The Importance of Communication with Your Adviser (part 1)

Professionals in the legal, accounting, financial and many other industries always say that you should listen to them, or consult them before you make any decisions.

But they would say that, wouldn’t they? That’s how they make their money.  The more time you spend talking with them and listening to them, the higher the fees they raise and the more it will cost you.

The above view is surprisingly popular and likely to be heard any time someone suggests that you visit a professional for advice. Usually, it is teamed with a statement along the lines of “and it’s all just common sense anyway”.

But professionals have a good reason for wanting to get in front of you and to talk to you. In the case of a tax adviser, it’s usually to help save you money, or to ensure your affairs are in order to minimise the risk of HM Revenue and Customs (HMRC) imposing penalties for non-compliance. In the case of a lawyer, it’s often to protect you or your assets and in the case of a financial adviser, it’s to protect your wealth and manage your income stream.

A number of people, therefore, hire advisers for guidance and to help with the nuances of their position whether it’s complicated or not.  However, even where people do engage advisers they can still run into trouble.

Recently Johnny Depp received a large amount of press as news leaked that his finances weren’t in as good shape as you might expect of an actor who is very well paid. It turned out that he had made a number of luxury purchases:

  • $30,000 (£23,800) a month on buying and importing wine.
  • $18m (£14.3m) on a 150 foot (45 metre) yacht.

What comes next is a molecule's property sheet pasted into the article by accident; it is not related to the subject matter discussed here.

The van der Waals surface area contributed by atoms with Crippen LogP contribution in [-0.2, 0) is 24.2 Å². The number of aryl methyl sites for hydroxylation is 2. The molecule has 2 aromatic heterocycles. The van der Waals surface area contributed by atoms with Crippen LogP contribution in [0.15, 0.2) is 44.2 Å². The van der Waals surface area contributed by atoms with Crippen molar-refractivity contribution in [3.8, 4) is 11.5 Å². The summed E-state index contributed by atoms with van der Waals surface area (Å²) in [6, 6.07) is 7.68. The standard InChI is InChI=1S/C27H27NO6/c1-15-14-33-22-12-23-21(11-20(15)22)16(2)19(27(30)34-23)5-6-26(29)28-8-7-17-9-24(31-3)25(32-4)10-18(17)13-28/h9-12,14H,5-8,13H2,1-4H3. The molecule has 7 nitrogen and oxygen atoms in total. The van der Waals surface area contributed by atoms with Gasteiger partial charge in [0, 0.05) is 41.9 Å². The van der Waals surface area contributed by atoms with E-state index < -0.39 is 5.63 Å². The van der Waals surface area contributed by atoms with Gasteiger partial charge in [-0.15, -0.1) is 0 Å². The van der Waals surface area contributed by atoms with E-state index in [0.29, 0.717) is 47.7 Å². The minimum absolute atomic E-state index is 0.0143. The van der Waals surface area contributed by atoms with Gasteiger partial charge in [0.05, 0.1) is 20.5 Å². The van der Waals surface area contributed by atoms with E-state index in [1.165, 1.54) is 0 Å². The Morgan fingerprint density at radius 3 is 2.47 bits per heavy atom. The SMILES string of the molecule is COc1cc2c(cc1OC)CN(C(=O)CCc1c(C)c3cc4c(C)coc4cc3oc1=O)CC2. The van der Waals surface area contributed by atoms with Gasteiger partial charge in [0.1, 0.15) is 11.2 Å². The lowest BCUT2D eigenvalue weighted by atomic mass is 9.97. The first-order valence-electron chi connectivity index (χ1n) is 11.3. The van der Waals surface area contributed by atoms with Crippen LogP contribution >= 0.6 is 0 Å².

• $200,000 (£159,000) a month on private planes.

Before Johnny Depp, Nicolas Cage also spent his way into financial difficulties by purchasing:

  • $300,000 on a dinosaur skull (outbidding Leonardo DiCaprio in the process).
  • Four yachts (one for each of the Caribbean, the Mediterranean, California and Rhode Island).
  • $8,000,000 on a castle in Bath (as well as a castle in Bavaria, Germany).

Yet both of these actors had advisers – so what went wrong?

Well, it turns out that both actors ignored the (presumably very expensive) advice they had been given. Both were accused of purchasing items against specific advice, and not heeding the guidance they were given: the problem, essentially, was the communication between adviser and client, which seems to have been ineffective and something of a one-way street.

This type of problem can often be seen, even when we aren’t dealing with Hollywood aristocracy. Making decisions which impact upon a tax position without seeking advice can result in transactions that are not tax-efficient, which can end up costing clients money. Often the reason is that there has not been proper communication between client and adviser because the client did not want to incur fees to discuss the position.  This approach might be seen as penny-wise, but it’s frequently the case that advisory fees are less than the savings they generate.

The role of an adviser is to be proactive and to help structure the affairs of a client properly and as efficiently as possible. It is only possible for this to happen, however, if there are open and honest lines of communication between the two parties.

The opposite can also be true, of course. Sometimes listening to your adviser can also cause problems that were difficult to foresee…